‘Decade of Centenaries’ events in county this Sunday

Minister to attend Castlerea event, where feared RIC Sergeant was assassinated on first morning of Truce

This Sunday, July 11th, marks the Centenary of the Truce which brought an end to the Irish War of Independence.

To commemorate this milestone, a proclamation stone will be unveiled at the courthouse in Castlerea. The stone will be unveiled by Colonel Kevin Campion, and Minister Jack Chambers and Councillor Joe Murphy, Cathaoirleach of Roscommon County Council, will also be in attendance.

Castlerea has particular significance in relation to the hours just prior to the Truce taking effect. RIC Sergeant James King of the Castlerea garrison was shot dead less than two hours before the Truce came into effect at noon on July 11th, 1921.

This weekend’s commemorative events locally will begin at 1.20 pm with the laying of a wreath at the memorial in Tarmon. At 2 pm in Ballinlough, the commemoration and unveiling of a plaque will take place in the square. Following this, there will be the laying of a wreath at the memorial in St. Brigid’s Church, Cloonbonniffe at 2.45 pm, and the laying of a wreath at the IRA memorial in Loughglynn at 3.15 pm.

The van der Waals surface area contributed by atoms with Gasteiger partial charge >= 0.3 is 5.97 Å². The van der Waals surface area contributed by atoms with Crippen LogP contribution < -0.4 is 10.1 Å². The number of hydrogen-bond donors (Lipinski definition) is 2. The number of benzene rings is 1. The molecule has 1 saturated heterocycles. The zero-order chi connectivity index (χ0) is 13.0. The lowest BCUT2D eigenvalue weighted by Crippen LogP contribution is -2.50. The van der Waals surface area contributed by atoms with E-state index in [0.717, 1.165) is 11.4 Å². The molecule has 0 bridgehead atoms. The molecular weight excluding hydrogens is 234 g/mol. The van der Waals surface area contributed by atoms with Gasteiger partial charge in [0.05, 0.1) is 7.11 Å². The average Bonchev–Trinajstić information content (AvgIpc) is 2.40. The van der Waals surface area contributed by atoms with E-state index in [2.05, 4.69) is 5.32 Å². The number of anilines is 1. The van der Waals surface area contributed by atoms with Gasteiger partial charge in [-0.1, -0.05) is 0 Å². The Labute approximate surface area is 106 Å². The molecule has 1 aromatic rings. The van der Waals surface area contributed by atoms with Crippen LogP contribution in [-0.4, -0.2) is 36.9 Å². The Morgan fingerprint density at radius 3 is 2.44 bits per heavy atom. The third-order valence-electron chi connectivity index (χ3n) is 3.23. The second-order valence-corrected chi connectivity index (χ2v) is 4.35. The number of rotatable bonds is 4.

The ceremonies in Castlerea will begin at 4 pm at the courthouse. The Proclamation of the Irish Republic will be recited by Colonel Campion, the original flag of the South Roscommon Brigade will be raised by a flag officer, a replica of the 1916 Proclamation will be unveiled and there will be an address by Minister Jack Chambers.

Music for the event will be courtesy of the Castlerea Brass & Reed Band. Vintage cars present on the day will be provided by Roscommon Sports and Classic Car Club. The events will be livestreamed on castlerea.ie, and all social distancing guidelines will be adhered to.

Castlerea was home to many significant historical events over the course of the Irish War of Independence. One such event was the assassination of RIC Sergeant James King of the Castlerea garrison, whose death occurred mere hours before the Truce came into effect at noon on July 11th, 1921.

King was a native of County Clare, but after being promoted to the rank of Sergeant in the RIC, he lived and worked in Castlerea for eight years.

During his time in the town, King garnered a reputation for ruthlessness, and had become a much-feared individual in the locality. His involvement as leader of the infamous Castlerea Murder Gang had led to a number of brutal murders in the area, and he became a prime target for the IRA.

  On the morning of the Truce, King had left his house on Patrick’s Street and was heading towards the local RIC Barracks when IRA members Thomas Crawley and Ned Campion, who had been waiting for him to emerge from a nearby shop, opened fire. King was struck, and died immediately. The two men fled the scene, eventually finding safety by pretending to be sheepherders in a field on the Williamstown road.

King’s death occurred at approximately 10.30 am that morning, less than two hours before the Truce came into effect, making him one of the last casualties (or the last) of the two and a half year conflict.